This is a post from Jim Haughey's blog that covers the US construction industry.

Jim Haughey is the Chief Economist for Reed Construction Data and has over thirty years experience as a business economist, including twenty years monitoring the construction market. He has a Ph.D. degree in economics from the University of Michigan and has previously taught at the University of Michigan, Ohio University, Michigan State University and the University of Massachusetts.

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Construction Industry Forecasts

Notes from Jim Haughey - Apr 19, 2011

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State tax receipts rising quickly but remain below pre-recession level
Jim Haughey, RCD Chief Economist

Municipal tax revenue, mostly property taxes, has now begun to expand but remains below the year ago level. Local governments are also suffering from reduced and generally still declining state grants.  K-12 schools, public safety and public works construction funding will suffer the most from cutbacks at the municipal level.

North Dakota (+42%) and Wyoming (+34%) had by far the largest 4th quarter tax receipt gains versus the fall of 2009.  In general, all commodity dependent states have had strong revenue gains for several quarters.  This will continue at least well into the summer. Tax receipts in both of these small states are extremely volatile so both states keep large reserves to cover spending during periods of depressed commodity sales. The tax gains are based on data compiled by the Rockefeller Institute of Government and the Census Bureau.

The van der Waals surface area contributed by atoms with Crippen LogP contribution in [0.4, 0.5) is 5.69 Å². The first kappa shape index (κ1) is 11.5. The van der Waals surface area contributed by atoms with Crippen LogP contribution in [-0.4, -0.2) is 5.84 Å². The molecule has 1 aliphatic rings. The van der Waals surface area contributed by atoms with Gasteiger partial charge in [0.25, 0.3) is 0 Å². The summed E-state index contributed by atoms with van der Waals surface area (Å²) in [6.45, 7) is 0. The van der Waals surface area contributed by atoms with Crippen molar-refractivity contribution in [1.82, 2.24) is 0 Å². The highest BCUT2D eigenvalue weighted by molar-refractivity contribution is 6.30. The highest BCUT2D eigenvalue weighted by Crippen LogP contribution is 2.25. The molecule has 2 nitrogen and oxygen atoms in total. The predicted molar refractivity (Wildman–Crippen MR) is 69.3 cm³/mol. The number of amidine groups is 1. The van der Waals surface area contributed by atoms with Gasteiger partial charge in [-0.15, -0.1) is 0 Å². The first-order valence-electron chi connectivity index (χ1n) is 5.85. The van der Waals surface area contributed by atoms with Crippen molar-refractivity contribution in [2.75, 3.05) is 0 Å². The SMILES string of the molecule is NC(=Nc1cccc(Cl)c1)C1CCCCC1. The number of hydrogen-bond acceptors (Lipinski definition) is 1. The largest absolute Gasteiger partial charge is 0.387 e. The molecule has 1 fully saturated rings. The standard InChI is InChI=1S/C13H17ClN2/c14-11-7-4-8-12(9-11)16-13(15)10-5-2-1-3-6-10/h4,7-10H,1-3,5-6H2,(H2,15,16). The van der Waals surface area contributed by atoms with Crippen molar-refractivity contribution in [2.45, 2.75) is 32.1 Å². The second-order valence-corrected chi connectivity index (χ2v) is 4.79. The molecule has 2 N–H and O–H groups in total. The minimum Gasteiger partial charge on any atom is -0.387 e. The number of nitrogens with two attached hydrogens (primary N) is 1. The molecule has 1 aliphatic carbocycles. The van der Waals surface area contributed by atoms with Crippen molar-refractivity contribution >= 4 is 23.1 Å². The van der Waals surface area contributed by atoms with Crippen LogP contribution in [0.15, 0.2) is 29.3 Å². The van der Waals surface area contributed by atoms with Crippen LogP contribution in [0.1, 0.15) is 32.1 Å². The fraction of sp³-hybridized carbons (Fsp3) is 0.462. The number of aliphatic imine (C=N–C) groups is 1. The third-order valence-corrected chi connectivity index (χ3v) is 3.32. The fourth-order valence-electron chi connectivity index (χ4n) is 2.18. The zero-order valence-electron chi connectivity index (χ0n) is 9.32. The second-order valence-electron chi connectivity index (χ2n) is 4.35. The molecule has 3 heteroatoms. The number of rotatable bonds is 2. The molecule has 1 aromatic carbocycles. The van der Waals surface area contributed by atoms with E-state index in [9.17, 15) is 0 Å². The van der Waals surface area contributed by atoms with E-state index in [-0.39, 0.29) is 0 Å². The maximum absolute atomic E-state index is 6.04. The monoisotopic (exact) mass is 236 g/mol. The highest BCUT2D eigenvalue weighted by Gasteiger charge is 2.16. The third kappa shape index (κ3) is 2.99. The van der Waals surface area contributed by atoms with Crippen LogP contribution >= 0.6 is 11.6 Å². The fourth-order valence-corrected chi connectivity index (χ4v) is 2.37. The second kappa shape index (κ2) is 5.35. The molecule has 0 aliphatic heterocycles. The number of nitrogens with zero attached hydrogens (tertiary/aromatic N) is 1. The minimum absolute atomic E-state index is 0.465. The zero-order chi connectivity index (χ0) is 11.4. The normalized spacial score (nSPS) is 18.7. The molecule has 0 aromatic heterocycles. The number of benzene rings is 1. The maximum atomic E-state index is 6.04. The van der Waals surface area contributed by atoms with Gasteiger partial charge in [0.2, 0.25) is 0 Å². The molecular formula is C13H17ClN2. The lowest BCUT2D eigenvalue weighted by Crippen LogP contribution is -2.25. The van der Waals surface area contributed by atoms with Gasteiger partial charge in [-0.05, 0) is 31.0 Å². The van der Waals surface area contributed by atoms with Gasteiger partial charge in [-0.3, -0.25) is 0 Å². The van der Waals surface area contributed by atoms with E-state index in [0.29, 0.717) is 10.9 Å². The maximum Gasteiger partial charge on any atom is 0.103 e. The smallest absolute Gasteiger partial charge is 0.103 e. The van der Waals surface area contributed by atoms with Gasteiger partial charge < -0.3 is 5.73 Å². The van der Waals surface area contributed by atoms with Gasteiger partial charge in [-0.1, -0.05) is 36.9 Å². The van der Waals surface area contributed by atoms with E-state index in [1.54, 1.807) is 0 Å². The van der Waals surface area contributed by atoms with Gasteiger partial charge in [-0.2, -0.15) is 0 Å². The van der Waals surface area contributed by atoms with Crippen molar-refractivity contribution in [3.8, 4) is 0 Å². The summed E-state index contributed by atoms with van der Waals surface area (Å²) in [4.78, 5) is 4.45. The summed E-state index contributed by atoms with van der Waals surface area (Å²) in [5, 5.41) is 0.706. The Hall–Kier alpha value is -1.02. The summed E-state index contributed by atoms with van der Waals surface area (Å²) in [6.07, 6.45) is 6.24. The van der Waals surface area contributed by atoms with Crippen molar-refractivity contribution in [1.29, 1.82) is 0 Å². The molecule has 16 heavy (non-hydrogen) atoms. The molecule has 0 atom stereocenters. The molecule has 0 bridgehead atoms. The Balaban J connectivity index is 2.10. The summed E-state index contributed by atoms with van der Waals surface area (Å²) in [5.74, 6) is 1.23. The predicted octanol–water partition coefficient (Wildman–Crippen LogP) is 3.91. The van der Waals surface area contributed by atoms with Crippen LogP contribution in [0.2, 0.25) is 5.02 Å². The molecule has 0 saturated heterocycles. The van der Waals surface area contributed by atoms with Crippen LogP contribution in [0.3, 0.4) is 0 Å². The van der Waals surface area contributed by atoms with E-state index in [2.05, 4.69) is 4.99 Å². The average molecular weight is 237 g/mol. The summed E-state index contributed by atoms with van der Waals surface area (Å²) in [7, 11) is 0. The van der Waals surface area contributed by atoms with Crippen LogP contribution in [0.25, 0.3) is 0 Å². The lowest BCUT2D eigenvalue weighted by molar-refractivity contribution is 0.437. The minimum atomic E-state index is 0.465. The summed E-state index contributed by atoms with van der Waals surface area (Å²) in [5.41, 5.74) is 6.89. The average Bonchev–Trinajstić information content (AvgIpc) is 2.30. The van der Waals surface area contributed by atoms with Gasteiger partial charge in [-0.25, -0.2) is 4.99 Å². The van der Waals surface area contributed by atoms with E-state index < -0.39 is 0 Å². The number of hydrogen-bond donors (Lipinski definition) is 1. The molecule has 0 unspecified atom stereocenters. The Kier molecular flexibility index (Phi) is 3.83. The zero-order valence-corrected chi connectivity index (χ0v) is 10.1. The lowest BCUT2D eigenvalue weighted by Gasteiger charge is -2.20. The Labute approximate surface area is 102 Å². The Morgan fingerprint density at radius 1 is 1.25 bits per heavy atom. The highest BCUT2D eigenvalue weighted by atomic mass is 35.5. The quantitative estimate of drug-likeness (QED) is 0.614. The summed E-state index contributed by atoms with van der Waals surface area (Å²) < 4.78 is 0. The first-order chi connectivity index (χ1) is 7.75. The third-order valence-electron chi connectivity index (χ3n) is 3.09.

Louisiana (-12%) and Alaska (-14%) are outliers at the bottom of the list. While both are commodity dependent states, both suffered commodity tax losses last year.  Louisiana suffered from the Deepwater Horizon oil well blowout and the resulting fear of polluted beaches and seafood and the federal prohibition of new offshore well drilling. Alaska’s only commodity is oil. Pipeline problems limited oil sales. Alaska has lots of natural gas but missed the recent the recent drilling boom because there is yet no pipeline to market the gas. Both states will see a sharp improvement in tax receipt trends this year.

Apart from these four outliers, the largest tax receipt gain was 19% in New York State. A tax increase contributed to the gain but it was mostly the result of a positive turnaround in financial industry profits and a surge in receipts from the income tax on capital gains and the very progressive income tax rates. Most states with progressive rates experienced rapid tax receipt recovery just as they earlier experienced a relatively sharp drop in tax receipts.

Other states with large year to year tax receipt gains include New Mexico and Arizona (+17.7%), California (+16.8%), Oregon (+14.1%), Illinois and Hawaii (+10.4%) and Massachusetts (+9.5%). Tax rate increases contributed to each of these gains.

Other states with weak tax receipt recovery include North Carolina (-3.1%), Nevada (-2.1%), Ohio and Michigan (-1.5%), Utah (-1.3%) and Maryland (-0.2%).

Texas (+6.5%), Tennessee (+6.1%), Florida (+3.9%) and New Hampshire (+1.3%) have below tax receipt gains because they have no income tax which is more sensitive to economic conditions than a sales tax. It works both ways. These states also had relatively small declines in tax receipts in 2008-09.


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